So you’ve seen something you think you’ve seen before, somewhere.
They call the phenomena déjà vu. Time is supposed to be linear where one thing happens after another in a logical sequence. Every occasion is supposed to be all-new and never-before-seen. When your experience of time doesn’t match that it can be jarring.
Here are some ideas on how to cope with and understand the feeling.
1. Realize déjà vu is common
Interestingly, there’s a whole, separate word dedicated to it, borrowed from French. In that language, it means “already seen.” English-speakers adopted this term into their language. This means there are a lot of people who have had the experience.
There’s no need to feel “weird.”
If you’re trying to get to the truth of your déjà vu feeling, first and foremost, you’ve got to keep an open mind.
2. Write the features of both memories down.
When you do, pay attention to the 5Ws (who, what, when, where, why. Also, how much? and how many? if they apply). When you write the features of the memories down, you can easily compare them. Look for both similarities and differences.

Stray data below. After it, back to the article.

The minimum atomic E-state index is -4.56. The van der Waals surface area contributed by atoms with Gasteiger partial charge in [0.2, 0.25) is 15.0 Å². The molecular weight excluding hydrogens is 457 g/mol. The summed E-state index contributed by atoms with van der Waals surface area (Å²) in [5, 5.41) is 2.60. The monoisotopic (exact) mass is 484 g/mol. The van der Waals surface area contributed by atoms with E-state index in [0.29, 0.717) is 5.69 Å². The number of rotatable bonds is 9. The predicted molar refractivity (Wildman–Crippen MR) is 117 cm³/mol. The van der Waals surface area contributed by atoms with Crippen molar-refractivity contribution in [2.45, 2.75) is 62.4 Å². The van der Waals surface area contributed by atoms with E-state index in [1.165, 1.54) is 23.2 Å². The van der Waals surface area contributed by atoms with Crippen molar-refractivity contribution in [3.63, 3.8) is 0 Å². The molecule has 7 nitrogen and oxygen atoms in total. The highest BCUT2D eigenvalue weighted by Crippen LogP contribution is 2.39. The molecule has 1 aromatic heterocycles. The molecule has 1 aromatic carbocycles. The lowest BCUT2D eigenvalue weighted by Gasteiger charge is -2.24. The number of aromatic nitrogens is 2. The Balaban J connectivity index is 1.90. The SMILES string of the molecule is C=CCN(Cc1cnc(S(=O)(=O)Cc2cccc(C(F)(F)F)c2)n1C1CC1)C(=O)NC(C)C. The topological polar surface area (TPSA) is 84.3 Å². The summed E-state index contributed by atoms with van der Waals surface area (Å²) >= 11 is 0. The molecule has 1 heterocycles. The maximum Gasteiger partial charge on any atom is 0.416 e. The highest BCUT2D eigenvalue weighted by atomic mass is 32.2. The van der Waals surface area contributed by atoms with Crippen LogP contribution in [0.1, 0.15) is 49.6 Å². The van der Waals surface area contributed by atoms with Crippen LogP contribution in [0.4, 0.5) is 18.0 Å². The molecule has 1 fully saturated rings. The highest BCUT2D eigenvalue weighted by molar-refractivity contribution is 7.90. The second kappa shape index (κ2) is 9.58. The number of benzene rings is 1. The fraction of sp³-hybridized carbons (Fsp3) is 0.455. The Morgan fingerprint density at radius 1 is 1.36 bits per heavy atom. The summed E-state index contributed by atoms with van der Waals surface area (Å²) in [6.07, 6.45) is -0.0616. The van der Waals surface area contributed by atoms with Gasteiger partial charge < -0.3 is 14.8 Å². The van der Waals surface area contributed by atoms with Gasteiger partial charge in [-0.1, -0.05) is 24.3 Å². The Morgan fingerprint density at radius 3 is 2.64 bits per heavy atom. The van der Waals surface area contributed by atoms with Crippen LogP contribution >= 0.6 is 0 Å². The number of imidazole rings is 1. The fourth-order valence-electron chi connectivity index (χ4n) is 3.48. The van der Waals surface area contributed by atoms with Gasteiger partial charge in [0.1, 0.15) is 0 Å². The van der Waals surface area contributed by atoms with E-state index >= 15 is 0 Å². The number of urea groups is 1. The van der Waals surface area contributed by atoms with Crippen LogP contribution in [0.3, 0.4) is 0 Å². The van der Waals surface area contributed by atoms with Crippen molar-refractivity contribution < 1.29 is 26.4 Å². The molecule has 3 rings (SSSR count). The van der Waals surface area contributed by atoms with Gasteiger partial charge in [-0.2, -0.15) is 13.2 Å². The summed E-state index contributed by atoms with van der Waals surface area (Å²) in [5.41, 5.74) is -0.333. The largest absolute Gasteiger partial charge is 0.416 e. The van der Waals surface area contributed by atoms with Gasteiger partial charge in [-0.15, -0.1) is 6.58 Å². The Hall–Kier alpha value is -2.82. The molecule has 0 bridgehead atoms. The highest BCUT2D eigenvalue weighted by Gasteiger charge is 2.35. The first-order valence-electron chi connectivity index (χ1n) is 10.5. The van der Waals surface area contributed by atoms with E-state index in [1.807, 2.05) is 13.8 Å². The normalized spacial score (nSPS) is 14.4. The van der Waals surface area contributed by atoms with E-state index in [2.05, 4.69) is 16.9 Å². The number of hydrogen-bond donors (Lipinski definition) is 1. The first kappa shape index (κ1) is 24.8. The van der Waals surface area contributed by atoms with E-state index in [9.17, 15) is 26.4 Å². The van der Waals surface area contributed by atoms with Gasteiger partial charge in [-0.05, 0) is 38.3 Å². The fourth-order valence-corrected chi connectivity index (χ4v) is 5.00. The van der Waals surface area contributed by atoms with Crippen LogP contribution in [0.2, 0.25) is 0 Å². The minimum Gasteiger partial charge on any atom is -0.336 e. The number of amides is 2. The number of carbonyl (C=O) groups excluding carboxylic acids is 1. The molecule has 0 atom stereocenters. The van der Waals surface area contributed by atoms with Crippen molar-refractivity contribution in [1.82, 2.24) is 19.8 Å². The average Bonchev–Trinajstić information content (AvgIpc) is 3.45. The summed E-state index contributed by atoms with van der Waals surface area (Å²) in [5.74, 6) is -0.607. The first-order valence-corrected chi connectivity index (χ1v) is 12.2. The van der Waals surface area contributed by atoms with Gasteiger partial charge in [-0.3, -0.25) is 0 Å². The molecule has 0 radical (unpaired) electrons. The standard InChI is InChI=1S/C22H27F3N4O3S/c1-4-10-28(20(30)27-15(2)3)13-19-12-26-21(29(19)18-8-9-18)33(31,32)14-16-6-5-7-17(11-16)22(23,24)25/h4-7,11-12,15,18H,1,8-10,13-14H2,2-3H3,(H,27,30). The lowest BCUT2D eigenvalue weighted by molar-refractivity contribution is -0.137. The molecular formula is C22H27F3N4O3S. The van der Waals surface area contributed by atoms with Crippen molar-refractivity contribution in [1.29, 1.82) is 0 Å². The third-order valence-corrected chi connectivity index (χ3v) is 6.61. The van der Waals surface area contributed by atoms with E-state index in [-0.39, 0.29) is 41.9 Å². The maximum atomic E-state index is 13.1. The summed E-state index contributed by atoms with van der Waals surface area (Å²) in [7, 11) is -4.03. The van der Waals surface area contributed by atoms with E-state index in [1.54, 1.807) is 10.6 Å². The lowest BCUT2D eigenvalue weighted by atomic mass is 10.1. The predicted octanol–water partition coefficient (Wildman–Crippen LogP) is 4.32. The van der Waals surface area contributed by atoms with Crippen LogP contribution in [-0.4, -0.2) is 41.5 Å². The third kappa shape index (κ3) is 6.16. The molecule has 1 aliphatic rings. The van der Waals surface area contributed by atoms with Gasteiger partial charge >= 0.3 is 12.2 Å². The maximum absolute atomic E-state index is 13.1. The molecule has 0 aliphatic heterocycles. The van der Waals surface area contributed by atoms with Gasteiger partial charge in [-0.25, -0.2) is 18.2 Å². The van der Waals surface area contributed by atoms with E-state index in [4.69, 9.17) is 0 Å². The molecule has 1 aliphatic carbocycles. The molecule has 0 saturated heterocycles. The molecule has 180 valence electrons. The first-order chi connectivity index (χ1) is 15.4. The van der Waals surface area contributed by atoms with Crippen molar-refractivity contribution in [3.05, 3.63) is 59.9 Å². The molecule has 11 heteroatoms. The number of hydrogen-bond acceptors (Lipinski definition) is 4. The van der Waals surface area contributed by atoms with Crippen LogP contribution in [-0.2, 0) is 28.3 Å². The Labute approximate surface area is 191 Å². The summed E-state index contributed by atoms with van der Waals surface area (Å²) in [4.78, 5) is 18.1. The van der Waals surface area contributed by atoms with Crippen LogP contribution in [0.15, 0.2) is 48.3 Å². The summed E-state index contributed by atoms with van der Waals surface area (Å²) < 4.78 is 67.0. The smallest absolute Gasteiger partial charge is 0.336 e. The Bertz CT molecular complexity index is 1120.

If you’ve had a number of these experiences, you can compare them. Are they related in a certain way? Or do they seem to be random?
If you have a number of these experiences, write them all down or ponder them, comparing them in your mind.
3. Come up with a hypothesis as to what the experience means
This might not be readily apparent to you. It’s okay to skip this step for later.
A hypothesis is a term that means “educated guess” or “theory.” Either entirely or partially, you can be wrong, but following this process is a great way to get at the truth. When you follow this format, you’re objectively getting at a subjective truth. It’s an opportunity to put the scientific method in your life.
Déjà vu doesn’t have to be concept-of-reality shattering. It can be as simple as an incident where you remember getting into a particular cab that you’ve never gotten into before. What triggers the feeling is, perhaps, the cab’s color, the angle you’re approaching it, and the make of the car. Yet, you’re doing it in a place that you haven’t done it before. That helps you realize that it’s a new experience, and, oddly enough, you have a preexisting memory of it.
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James Cobb, RN, MSN, is an emergency department nurse and the founder of the Dream Recovery System. His goal is to provide his readers with simple, actionable ways to improve their health and maximize their quality of life.
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